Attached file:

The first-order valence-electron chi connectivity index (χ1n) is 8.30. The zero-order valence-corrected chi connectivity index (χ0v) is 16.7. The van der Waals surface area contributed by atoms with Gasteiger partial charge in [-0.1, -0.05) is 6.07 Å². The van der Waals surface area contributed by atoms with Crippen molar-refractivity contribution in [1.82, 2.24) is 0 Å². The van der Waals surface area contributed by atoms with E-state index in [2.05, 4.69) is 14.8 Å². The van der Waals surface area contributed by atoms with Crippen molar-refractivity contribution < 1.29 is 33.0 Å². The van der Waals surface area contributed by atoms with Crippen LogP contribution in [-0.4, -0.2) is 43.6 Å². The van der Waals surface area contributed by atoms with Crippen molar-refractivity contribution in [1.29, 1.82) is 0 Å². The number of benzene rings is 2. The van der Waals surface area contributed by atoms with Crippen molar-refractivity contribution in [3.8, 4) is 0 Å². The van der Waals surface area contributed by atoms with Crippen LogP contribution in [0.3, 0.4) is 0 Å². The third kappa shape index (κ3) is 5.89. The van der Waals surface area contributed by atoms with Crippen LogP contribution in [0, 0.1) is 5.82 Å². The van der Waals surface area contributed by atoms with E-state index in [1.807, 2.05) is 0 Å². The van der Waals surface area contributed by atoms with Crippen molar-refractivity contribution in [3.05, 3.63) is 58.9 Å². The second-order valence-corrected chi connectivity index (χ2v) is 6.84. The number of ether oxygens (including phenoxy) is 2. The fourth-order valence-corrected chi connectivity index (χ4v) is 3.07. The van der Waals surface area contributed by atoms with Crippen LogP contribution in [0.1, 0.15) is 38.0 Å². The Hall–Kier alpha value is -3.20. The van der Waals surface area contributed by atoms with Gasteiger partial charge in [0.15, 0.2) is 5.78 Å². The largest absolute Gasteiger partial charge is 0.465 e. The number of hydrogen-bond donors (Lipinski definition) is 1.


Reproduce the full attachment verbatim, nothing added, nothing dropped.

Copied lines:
The first-order valence-electron chi connectivity index (χ1n) is 8.30. The zero-order valence-corrected chi connectivity index (χ0v) is 16.7. The van der Waals surface area contributed by atoms with Gasteiger partial charge in [-0.1, -0.05) is 6.07 Å². The van der Waals surface area contributed by atoms with Crippen molar-refractivity contribution in [1.82, 2.24) is 0 Å². The van der Waals surface area contributed by atoms with E-state index in [2.05, 4.69) is 14.8 Å². The van der Waals surface area contributed by atoms with Crippen molar-refractivity contribution < 1.29 is 33.0 Å². The van der Waals surface area contributed by atoms with Crippen LogP contribution in [-0.4, -0.2) is 43.6 Å². The van der Waals surface area contributed by atoms with Crippen molar-refractivity contribution in [1.29, 1.82) is 0 Å². The number of benzene rings is 2. The van der Waals surface area contributed by atoms with Crippen molar-refractivity contribution in [3.8, 4) is 0 Å². The van der Waals surface area contributed by atoms with Crippen LogP contribution in [0.3, 0.4) is 0 Å². The third kappa shape index (κ3) is 5.89. The van der Waals surface area contributed by atoms with Crippen LogP contribution in [0, 0.1) is 5.82 Å². The van der Waals surface area contributed by atoms with E-state index in [1.807, 2.05) is 0 Å². The van der Waals surface area contributed by atoms with Crippen molar-refractivity contribution in [3.05, 3.63) is 58.9 Å². The second-order valence-corrected chi connectivity index (χ2v) is 6.84. The number of ether oxygens (including phenoxy) is 2. The fourth-order valence-corrected chi connectivity index (χ4v) is 3.07. The van der Waals surface area contributed by atoms with Crippen LogP contribution in [0.1, 0.15) is 38.0 Å². The Hall–Kier alpha value is -3.20. The van der Waals surface area contributed by atoms with Gasteiger partial charge in [0.15, 0.2) is 5.78 Å². The largest absolute Gasteiger partial charge is 0.465 e. The number of hydrogen-bond donors (Lipinski definition) is 1.